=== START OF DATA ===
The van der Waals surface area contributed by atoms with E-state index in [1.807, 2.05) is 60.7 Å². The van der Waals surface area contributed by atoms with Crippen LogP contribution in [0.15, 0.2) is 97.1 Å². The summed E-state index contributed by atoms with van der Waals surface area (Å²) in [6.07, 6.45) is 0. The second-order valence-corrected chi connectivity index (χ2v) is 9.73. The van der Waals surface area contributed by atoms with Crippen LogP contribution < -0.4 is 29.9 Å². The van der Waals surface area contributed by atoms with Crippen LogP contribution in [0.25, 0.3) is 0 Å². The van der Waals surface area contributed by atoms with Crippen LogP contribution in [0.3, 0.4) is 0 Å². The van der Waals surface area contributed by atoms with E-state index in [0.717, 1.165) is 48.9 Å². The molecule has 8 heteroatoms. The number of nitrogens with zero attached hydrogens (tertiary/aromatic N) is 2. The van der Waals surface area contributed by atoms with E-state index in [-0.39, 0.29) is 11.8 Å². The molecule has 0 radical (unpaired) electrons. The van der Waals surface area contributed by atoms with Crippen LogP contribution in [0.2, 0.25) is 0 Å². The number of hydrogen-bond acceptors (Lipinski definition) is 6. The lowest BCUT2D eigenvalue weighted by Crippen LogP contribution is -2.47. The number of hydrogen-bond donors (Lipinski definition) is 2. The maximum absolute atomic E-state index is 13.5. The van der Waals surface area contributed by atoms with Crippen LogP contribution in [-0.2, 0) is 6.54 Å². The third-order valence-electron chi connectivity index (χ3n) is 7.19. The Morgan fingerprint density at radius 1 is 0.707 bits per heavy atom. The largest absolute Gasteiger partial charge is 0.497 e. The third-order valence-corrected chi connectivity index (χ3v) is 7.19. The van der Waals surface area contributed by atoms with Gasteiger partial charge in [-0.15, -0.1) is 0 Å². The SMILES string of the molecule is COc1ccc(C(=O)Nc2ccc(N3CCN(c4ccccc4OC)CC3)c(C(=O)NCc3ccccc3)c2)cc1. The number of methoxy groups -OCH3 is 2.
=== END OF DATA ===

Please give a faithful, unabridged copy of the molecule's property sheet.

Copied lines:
The van der Waals surface area contributed by atoms with E-state index in [1.807, 2.05) is 60.7 Å². The van der Waals surface area contributed by atoms with Crippen LogP contribution in [0.15, 0.2) is 97.1 Å². The summed E-state index contributed by atoms with van der Waals surface area (Å²) in [6.07, 6.45) is 0. The second-order valence-corrected chi connectivity index (χ2v) is 9.73. The van der Waals surface area contributed by atoms with Crippen LogP contribution < -0.4 is 29.9 Å². The van der Waals surface area contributed by atoms with Crippen LogP contribution in [0.25, 0.3) is 0 Å². The van der Waals surface area contributed by atoms with Crippen LogP contribution in [0.3, 0.4) is 0 Å². The van der Waals surface area contributed by atoms with E-state index in [0.717, 1.165) is 48.9 Å². The molecule has 8 heteroatoms. The number of nitrogens with zero attached hydrogens (tertiary/aromatic N) is 2. The van der Waals surface area contributed by atoms with E-state index in [-0.39, 0.29) is 11.8 Å². The molecule has 0 radical (unpaired) electrons. The van der Waals surface area contributed by atoms with Crippen LogP contribution in [0.2, 0.25) is 0 Å². The number of hydrogen-bond acceptors (Lipinski definition) is 6. The lowest BCUT2D eigenvalue weighted by Crippen LogP contribution is -2.47. The number of hydrogen-bond donors (Lipinski definition) is 2. The maximum absolute atomic E-state index is 13.5. The van der Waals surface area contributed by atoms with Crippen LogP contribution in [-0.2, 0) is 6.54 Å². The third-order valence-electron chi connectivity index (χ3n) is 7.19. The Morgan fingerprint density at radius 1 is 0.707 bits per heavy atom. The largest absolute Gasteiger partial charge is 0.497 e. The third-order valence-corrected chi connectivity index (χ3v) is 7.19. The van der Waals surface area contributed by atoms with Gasteiger partial charge in [-0.15, -0.1) is 0 Å². The SMILES string of the molecule is COc1ccc(C(=O)Nc2ccc(N3CCN(c4ccccc4OC)CC3)c(C(=O)NCc3ccccc3)c2)cc1. The number of methoxy groups -OCH3 is 2.